“Despair over the brevity of our chaotic lives is common to us all, even the rich and the famous.” – Seneca
What makes life short
How often do you notice that minutes or hours have passed and you have wasted time that you can now never recover? How often do you listen to yourself and ask what is truly important for you to spend your time on? By contrast, how many days do you spend in a perpetual cycle of busyness, of a never-ending to-do list, and of a calendar dictated by other people or filled with unimportant things? At the end of the day we often find ourselves worse off than when we had started. Our time and energy are even more scarce than when we woke up.
“Thus the time we are given is not brief, but we make it so. We do not lack time; on the contrary, there is so much of it that we waste an obscene amount.” – Seneca
Life is made shorter by the time that we waste. To die before our time means to have spent our time on things that don’t matter and to live without intention. We squander time our on things that have no purpose.
“The problem… is not that we have a short life, but that we waste time.” – Seneca
How to avoid dying before your time
To make the most of your time means to be intentional. Take stock of the last week. How much time did you spend with focus and intentionality? How much was spent mindlessly, idly, or passively? How many hours in the last week have been taken from you? Living intentionally certainly does not mean working all the time. Time spent thinking, learning, dreaming, connecting, introspecting, bending “your own ear inward to hear what it is that you yourself have to say” are all meaningful.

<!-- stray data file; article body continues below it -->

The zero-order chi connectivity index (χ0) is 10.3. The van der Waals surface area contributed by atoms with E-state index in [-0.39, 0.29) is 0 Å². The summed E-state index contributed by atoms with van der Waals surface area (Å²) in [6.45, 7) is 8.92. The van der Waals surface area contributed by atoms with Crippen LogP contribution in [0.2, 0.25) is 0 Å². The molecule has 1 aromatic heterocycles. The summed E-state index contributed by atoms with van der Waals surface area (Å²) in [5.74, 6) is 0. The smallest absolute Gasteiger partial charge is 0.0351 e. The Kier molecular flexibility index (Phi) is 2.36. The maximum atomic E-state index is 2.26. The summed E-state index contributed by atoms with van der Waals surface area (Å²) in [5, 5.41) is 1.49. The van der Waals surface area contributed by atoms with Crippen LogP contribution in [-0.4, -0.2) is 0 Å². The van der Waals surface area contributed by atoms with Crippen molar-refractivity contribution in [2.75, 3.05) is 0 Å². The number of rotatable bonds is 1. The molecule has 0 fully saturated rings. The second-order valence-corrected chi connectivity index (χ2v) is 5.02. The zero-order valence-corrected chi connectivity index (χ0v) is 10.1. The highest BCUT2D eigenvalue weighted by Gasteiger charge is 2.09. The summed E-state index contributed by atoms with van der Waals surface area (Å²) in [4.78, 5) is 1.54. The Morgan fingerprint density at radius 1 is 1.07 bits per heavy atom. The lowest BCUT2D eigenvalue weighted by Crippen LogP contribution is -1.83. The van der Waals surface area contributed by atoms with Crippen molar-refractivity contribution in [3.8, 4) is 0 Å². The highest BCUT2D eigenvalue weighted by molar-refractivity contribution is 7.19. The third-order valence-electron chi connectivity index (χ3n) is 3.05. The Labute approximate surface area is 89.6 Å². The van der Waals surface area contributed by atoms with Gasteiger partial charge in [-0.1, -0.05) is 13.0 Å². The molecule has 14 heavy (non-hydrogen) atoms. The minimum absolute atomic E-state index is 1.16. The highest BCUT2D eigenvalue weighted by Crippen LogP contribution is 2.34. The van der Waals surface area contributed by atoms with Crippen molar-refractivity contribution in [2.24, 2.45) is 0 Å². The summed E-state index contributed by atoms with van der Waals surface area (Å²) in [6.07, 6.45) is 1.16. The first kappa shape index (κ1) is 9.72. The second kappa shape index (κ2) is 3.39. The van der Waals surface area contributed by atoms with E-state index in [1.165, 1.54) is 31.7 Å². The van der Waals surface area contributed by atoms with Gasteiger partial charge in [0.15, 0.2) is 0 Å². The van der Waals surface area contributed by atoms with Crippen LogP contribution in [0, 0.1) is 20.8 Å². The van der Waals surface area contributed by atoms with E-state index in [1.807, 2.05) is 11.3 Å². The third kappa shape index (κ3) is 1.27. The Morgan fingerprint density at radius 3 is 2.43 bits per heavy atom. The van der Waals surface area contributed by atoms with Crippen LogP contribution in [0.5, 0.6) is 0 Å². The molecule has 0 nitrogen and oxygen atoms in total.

“A life well spent can truly be a long life.” – Seneca
To understand whether you are spending your time well, you need to understand and decide what is worthwhile for you. What people, ideas, pursuits, or accomplishments hold true value and meaning? What do you enjoy about the way that you work? What things that you do give you a sense of fulfillment? What things do you do that help you more deeply understand yourself, others, or ideas and truths?
The next step is to understand where your time is going. A great way to do this is by logging all your time for a week and looking at it through the lenses of meaning and efficiency. What things are you doing that bring no meaning to your life? Where are you acting inefficiently?
If you feel like time is rushing away, it may be “because you don’t grab it firmly enough… You let is slip away as if it were something unimportant that could easily be replaced.” – Seneca
The way to grab onto your time firmly is to:
- Identify the things that have value to you. Create a list of what is important to you. Now shorten the list by half. It is impossible to function well with 35 different ‘top’ priorities. If possible, cut the list in half again.
- Track all your time for a week. I have created an excel sheet you can download from the bottom of this post. Create the categories of things that you spend time on. At the end of each day, go through and select what you were doing during each half hour increment. Do this for a week starting at midnight tomorrow. Page two will graph out how you spent your time. In an upcoming post, I’ll help you reflect on what you find after tracking your time in order to be more intentional with your future.
“How many things have taken time from you when you were not even aware of giving it away, how much was frittered away on pointless worry, in ignorant bliss, in the pursuit of pleasure, in the seductions of society, how little of yourself was left to you; you will see that you are dying before your time!” – Seneca
Lucius Seneca, “On the Shortness of Life” version translated by Damian Stevenson, 2018